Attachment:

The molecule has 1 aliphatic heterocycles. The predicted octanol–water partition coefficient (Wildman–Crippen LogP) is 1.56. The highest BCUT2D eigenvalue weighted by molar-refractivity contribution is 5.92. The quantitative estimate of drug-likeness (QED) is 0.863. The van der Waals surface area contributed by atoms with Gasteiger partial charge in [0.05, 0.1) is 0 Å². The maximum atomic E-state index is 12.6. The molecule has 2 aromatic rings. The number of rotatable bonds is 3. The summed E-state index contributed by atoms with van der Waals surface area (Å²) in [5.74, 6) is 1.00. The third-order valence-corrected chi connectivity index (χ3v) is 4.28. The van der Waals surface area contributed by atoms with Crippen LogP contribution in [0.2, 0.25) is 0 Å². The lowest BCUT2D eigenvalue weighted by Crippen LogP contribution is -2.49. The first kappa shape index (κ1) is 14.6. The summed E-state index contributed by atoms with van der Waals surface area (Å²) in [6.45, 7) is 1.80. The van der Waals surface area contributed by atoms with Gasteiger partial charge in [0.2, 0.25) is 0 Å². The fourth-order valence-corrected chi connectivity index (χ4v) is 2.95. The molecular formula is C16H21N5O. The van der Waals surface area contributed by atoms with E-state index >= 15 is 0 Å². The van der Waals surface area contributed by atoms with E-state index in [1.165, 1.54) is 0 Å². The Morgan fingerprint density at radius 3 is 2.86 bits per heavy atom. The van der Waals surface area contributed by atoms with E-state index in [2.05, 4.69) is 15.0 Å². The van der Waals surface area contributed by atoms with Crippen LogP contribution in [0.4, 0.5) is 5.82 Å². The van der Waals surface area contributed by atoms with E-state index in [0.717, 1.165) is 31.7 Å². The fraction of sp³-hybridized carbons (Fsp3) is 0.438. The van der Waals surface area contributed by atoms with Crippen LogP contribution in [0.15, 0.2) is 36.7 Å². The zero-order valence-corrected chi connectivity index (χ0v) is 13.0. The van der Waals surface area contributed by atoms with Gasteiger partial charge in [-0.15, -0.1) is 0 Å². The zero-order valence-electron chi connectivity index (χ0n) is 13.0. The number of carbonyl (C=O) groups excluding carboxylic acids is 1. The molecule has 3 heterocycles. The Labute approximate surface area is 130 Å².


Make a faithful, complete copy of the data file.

The molecule has 1 aliphatic heterocycles. The predicted octanol–water partition coefficient (Wildman–Crippen LogP) is 1.56. The highest BCUT2D eigenvalue weighted by molar-refractivity contribution is 5.92. The quantitative estimate of drug-likeness (QED) is 0.863. The van der Waals surface area contributed by atoms with Gasteiger partial charge in [0.05, 0.1) is 0 Å². The maximum atomic E-state index is 12.6. The molecule has 2 aromatic rings. The number of rotatable bonds is 3. The summed E-state index contributed by atoms with van der Waals surface area (Å²) in [5.74, 6) is 1.00. The third-order valence-corrected chi connectivity index (χ3v) is 4.28. The van der Waals surface area contributed by atoms with Crippen LogP contribution in [0.2, 0.25) is 0 Å². The lowest BCUT2D eigenvalue weighted by Crippen LogP contribution is -2.49. The first kappa shape index (κ1) is 14.6. The summed E-state index contributed by atoms with van der Waals surface area (Å²) in [6.45, 7) is 1.80. The van der Waals surface area contributed by atoms with Gasteiger partial charge in [0.2, 0.25) is 0 Å². The fourth-order valence-corrected chi connectivity index (χ4v) is 2.95. The molecular formula is C16H21N5O. The van der Waals surface area contributed by atoms with E-state index >= 15 is 0 Å². The van der Waals surface area contributed by atoms with E-state index in [1.165, 1.54) is 0 Å². The Morgan fingerprint density at radius 3 is 2.86 bits per heavy atom. The van der Waals surface area contributed by atoms with E-state index in [2.05, 4.69) is 15.0 Å². The van der Waals surface area contributed by atoms with Crippen LogP contribution in [0.4, 0.5) is 5.82 Å². The van der Waals surface area contributed by atoms with E-state index in [0.717, 1.165) is 31.7 Å². The fraction of sp³-hybridized carbons (Fsp3) is 0.438. The van der Waals surface area contributed by atoms with Crippen LogP contribution in [0.15, 0.2) is 36.7 Å². The zero-order valence-corrected chi connectivity index (χ0v) is 13.0. The van der Waals surface area contributed by atoms with Gasteiger partial charge in [-0.15, -0.1) is 0 Å². The zero-order valence-electron chi connectivity index (χ0n) is 13.0. The number of carbonyl (C=O) groups excluding carboxylic acids is 1. The molecule has 3 heterocycles. The Labute approximate surface area is 130 Å².